Statistical analysis

In mouse sponge implantation assay, statistical analysis was performed using SPSS version 16. One-way Analysis of Variance (ANOVA) with post-hoc test of Least Significant Difference (LSD) were utilised with P < 0.05 was considered to be statistically significant. The results were reported as mean ± SEM. For in vitro studies, average of the results obtained was determined in order to construct a graph, whereby IC50 of each groups were identified, respectively. IC50 was calculated using GraphPad Prism 5 software. Data were reported as mean ± SEM.

Results and discussions

Extraction and separation of quinone rich fraction (QRF) and benzoquinonoid fraction (BQ)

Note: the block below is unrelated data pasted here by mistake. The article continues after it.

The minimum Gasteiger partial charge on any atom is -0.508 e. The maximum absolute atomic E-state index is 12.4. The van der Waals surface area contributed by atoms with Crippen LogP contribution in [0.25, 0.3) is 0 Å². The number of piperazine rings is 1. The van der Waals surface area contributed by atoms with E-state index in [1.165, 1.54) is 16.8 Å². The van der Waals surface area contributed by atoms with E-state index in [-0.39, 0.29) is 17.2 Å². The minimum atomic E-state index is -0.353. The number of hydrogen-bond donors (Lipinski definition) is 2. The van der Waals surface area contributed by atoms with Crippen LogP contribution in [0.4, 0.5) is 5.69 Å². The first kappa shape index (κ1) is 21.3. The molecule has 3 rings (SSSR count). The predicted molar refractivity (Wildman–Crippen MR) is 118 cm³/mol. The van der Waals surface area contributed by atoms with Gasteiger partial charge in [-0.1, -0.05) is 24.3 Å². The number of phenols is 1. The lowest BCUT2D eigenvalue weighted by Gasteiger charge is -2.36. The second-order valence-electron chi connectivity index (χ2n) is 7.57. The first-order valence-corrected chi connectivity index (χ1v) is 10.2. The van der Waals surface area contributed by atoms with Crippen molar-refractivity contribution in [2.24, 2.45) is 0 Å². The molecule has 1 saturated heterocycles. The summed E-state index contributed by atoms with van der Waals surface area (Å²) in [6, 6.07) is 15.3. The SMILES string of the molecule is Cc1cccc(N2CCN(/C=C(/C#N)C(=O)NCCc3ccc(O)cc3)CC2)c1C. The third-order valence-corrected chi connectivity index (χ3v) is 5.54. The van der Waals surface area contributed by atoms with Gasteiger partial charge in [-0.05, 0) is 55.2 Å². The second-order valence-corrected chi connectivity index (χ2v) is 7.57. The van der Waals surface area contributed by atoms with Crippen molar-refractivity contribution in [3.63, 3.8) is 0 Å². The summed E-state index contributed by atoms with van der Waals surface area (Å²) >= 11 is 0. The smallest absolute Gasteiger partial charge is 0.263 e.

Approximately 500 g of Ardisia crispa root plant material extraction yielded 21.01 g (25.87%, w/w) of Ardisia crispa root hexane fraction (ACRH), characterized as a brown-black oily mass. 6 g of ACRH was eluted through a column to yield 2.3 g of QRF (38.38%, w/w), using solvent hexane: ethyl acetate with ratio of 7:3 and 6:4 (500 mL; each mobile phase ratio). By using AC-2 (reference compound) as guidance in the TLC-guided fractionation, refractionation of QRF was carried out to pool benzoquinonoid fraction, yielding 107.4 mg of benzoquinonoid compound (1.79%, w/w) with similar chemical characterization as 2-methoxy-6-undecyl-1.4-benzoquinone [16], labeled as BQ. Isolating benzoquinone has been the basis of the isolation protocol of this study, primarily as unusual series of benzoquinones isolated from various species of Ardisia crispa, such as Ardisia sieboldii[23] and Ardisia japonica[18] were shown to possess anti-inflammatory properties, and anti-inflammation is shown to be strongly correlated to anti-angiogenesis [24].